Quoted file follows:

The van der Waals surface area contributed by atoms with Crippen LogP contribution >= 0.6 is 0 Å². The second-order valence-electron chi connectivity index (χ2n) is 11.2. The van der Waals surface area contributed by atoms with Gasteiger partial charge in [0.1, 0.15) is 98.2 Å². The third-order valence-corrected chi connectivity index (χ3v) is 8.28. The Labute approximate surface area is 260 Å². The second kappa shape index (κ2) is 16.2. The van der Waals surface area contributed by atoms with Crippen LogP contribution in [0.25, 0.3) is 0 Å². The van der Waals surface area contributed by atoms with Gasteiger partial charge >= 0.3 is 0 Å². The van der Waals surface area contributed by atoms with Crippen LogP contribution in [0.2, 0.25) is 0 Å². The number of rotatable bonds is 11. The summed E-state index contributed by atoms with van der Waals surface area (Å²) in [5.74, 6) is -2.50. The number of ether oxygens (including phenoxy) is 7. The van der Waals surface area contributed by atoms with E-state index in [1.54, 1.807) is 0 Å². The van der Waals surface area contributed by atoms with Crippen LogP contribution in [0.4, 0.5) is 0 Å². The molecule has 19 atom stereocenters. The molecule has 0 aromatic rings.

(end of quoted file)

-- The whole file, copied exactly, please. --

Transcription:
The van der Waals surface area contributed by atoms with Crippen LogP contribution >= 0.6 is 0 Å². The second-order valence-electron chi connectivity index (χ2n) is 11.2. The van der Waals surface area contributed by atoms with Gasteiger partial charge in [0.1, 0.15) is 98.2 Å². The third-order valence-corrected chi connectivity index (χ3v) is 8.28. The Labute approximate surface area is 260 Å². The second kappa shape index (κ2) is 16.2. The van der Waals surface area contributed by atoms with Crippen LogP contribution in [0.25, 0.3) is 0 Å². The van der Waals surface area contributed by atoms with Gasteiger partial charge >= 0.3 is 0 Å². The van der Waals surface area contributed by atoms with Crippen LogP contribution in [0.2, 0.25) is 0 Å². The number of rotatable bonds is 11. The summed E-state index contributed by atoms with van der Waals surface area (Å²) in [5.74, 6) is -2.50. The number of ether oxygens (including phenoxy) is 7. The van der Waals surface area contributed by atoms with E-state index in [1.54, 1.807) is 0 Å². The van der Waals surface area contributed by atoms with Crippen LogP contribution in [0.4, 0.5) is 0 Å². The molecule has 19 atom stereocenters. The molecule has 0 aromatic rings.